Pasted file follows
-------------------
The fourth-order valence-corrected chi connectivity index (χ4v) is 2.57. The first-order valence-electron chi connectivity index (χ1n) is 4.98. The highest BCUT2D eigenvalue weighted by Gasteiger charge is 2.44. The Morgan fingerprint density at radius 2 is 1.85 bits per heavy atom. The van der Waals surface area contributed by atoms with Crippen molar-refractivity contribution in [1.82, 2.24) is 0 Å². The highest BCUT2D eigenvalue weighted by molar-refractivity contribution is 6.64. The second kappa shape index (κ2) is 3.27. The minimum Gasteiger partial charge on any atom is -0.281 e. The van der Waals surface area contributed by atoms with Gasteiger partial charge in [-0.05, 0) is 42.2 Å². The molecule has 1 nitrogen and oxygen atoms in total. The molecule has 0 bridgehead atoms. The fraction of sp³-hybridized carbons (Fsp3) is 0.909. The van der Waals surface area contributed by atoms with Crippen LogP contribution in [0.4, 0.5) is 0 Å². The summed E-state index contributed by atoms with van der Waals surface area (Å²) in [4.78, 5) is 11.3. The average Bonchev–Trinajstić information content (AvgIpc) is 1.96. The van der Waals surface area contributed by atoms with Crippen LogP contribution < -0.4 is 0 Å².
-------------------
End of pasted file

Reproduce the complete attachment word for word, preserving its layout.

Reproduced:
The fourth-order valence-corrected chi connectivity index (χ4v) is 2.57. The first-order valence-electron chi connectivity index (χ1n) is 4.98. The highest BCUT2D eigenvalue weighted by Gasteiger charge is 2.44. The Morgan fingerprint density at radius 2 is 1.85 bits per heavy atom. The van der Waals surface area contributed by atoms with Crippen molar-refractivity contribution in [1.82, 2.24) is 0 Å². The highest BCUT2D eigenvalue weighted by molar-refractivity contribution is 6.64. The second kappa shape index (κ2) is 3.27. The minimum Gasteiger partial charge on any atom is -0.281 e. The van der Waals surface area contributed by atoms with Gasteiger partial charge in [-0.05, 0) is 42.2 Å². The molecule has 1 nitrogen and oxygen atoms in total. The molecule has 0 bridgehead atoms. The fraction of sp³-hybridized carbons (Fsp3) is 0.909. The van der Waals surface area contributed by atoms with Crippen LogP contribution in [0.4, 0.5) is 0 Å². The summed E-state index contributed by atoms with van der Waals surface area (Å²) in [4.78, 5) is 11.3. The average Bonchev–Trinajstić information content (AvgIpc) is 1.96. The van der Waals surface area contributed by atoms with Crippen LogP contribution < -0.4 is 0 Å².